We are hosting a briefing about the SFS Program from 9:00 a.m. to 11:30 a.m. on October 26, 2001, at the Theodore Roosevelt Building, 1900 E Street, NW, in the OPM Auditorium. Registration and networking will begin at 8:00 a.m. in the lobby area in front of the OPM Auditorium. Please notify the SFS Program Office no later than October 19, 2001, if you plan to attend. You may respond by E-mail at sfspo@opm.gov. If you wish to reply by phone, please contact Kathy Roberson or Miquel Hernandez, SFS Program Office, San Antonio Service Center, OPM at (210) 805-2423. Ms. Roberson may be reached at extension 506. Mr. Hernandez may be reached at extension 502. The fax number is (210) 805-2429.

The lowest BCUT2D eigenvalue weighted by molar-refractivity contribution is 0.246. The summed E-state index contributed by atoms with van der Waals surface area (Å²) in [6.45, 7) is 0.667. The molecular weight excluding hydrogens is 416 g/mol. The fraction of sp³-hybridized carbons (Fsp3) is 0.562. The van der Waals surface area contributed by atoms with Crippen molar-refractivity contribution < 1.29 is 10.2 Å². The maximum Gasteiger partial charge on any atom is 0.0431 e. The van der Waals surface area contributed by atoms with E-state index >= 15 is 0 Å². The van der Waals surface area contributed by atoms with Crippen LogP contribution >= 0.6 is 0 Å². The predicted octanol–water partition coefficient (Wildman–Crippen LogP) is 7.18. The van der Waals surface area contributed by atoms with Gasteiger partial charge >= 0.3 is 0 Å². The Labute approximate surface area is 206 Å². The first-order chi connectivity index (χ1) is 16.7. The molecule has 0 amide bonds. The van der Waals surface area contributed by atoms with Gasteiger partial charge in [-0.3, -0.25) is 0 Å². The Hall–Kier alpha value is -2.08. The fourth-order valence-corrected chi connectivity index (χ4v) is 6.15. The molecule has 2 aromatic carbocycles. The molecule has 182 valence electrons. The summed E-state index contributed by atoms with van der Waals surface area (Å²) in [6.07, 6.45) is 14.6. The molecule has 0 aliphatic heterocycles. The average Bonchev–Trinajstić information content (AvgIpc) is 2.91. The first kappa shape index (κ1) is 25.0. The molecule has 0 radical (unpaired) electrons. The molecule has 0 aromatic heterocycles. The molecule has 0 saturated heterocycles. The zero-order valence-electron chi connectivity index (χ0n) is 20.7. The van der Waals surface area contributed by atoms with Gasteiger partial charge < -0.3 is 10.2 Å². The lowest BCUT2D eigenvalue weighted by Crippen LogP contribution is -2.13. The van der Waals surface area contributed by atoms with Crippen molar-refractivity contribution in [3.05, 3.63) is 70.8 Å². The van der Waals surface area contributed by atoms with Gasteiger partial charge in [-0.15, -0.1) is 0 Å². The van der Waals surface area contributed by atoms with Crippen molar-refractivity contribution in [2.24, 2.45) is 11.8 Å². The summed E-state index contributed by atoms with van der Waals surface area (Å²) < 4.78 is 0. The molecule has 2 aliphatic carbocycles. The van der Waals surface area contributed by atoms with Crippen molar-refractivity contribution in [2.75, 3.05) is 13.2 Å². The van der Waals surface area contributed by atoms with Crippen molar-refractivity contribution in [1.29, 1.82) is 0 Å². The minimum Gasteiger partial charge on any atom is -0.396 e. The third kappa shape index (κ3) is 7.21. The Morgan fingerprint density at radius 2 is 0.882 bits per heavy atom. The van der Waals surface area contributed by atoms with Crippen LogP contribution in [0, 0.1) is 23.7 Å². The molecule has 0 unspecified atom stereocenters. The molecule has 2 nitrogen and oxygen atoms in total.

We look forward to your participation.

Attachment


Scholarship For Service

—Frequently Asked Questions—


1. What is the Scholarship For Service (SFS) program?

It's the Federal Government's response to deal with the threat to our information technology infrastructure by strengthening the cadre of professionals who protect it. This program provides capacity building grants to selected 4-year colleges and universities to develop or improve their capacity to train information assurance professionals. It also provides selected 4-year colleges and universities scholarship grants to attract students to the information assurance and computer security fields.

2. What agency administers the SFS program?